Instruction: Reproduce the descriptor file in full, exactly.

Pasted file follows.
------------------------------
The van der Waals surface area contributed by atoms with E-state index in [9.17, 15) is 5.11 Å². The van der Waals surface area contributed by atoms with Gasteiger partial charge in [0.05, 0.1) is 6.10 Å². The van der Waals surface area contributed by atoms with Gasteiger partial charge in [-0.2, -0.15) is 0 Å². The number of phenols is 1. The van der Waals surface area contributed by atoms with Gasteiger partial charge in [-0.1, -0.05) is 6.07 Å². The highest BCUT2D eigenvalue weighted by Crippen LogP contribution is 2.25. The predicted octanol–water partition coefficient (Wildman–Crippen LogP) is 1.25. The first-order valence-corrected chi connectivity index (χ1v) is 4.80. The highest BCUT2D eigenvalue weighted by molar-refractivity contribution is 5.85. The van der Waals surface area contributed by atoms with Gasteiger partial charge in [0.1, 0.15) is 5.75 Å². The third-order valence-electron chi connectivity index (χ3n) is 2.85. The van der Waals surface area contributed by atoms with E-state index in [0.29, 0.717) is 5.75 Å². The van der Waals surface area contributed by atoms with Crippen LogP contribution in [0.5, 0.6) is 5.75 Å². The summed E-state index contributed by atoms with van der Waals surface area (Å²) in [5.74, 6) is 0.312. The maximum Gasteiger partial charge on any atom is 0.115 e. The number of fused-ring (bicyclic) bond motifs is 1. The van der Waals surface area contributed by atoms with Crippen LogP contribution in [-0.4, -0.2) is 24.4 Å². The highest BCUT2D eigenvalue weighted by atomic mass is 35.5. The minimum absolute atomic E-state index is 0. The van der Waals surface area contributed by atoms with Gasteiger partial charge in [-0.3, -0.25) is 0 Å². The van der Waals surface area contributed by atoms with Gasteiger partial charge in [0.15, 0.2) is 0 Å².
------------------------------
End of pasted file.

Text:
The van der Waals surface area contributed by atoms with E-state index in [9.17, 15) is 5.11 Å². The van der Waals surface area contributed by atoms with Gasteiger partial charge in [0.05, 0.1) is 6.10 Å². The van der Waals surface area contributed by atoms with Gasteiger partial charge in [-0.2, -0.15) is 0 Å². The number of phenols is 1. The van der Waals surface area contributed by atoms with Gasteiger partial charge in [-0.1, -0.05) is 6.07 Å². The highest BCUT2D eigenvalue weighted by Crippen LogP contribution is 2.25. The predicted octanol–water partition coefficient (Wildman–Crippen LogP) is 1.25. The first-order valence-corrected chi connectivity index (χ1v) is 4.80. The highest BCUT2D eigenvalue weighted by molar-refractivity contribution is 5.85. The van der Waals surface area contributed by atoms with Gasteiger partial charge in [0.1, 0.15) is 5.75 Å². The third-order valence-electron chi connectivity index (χ3n) is 2.85. The van der Waals surface area contributed by atoms with E-state index in [0.29, 0.717) is 5.75 Å². The van der Waals surface area contributed by atoms with Crippen LogP contribution in [0.5, 0.6) is 5.75 Å². The summed E-state index contributed by atoms with van der Waals surface area (Å²) in [5.74, 6) is 0.312. The maximum Gasteiger partial charge on any atom is 0.115 e. The number of fused-ring (bicyclic) bond motifs is 1. The van der Waals surface area contributed by atoms with Crippen LogP contribution in [-0.4, -0.2) is 24.4 Å². The highest BCUT2D eigenvalue weighted by atomic mass is 35.5. The minimum absolute atomic E-state index is 0. The van der Waals surface area contributed by atoms with Gasteiger partial charge in [-0.3, -0.25) is 0 Å². The van der Waals surface area contributed by atoms with Gasteiger partial charge in [0.15, 0.2) is 0 Å².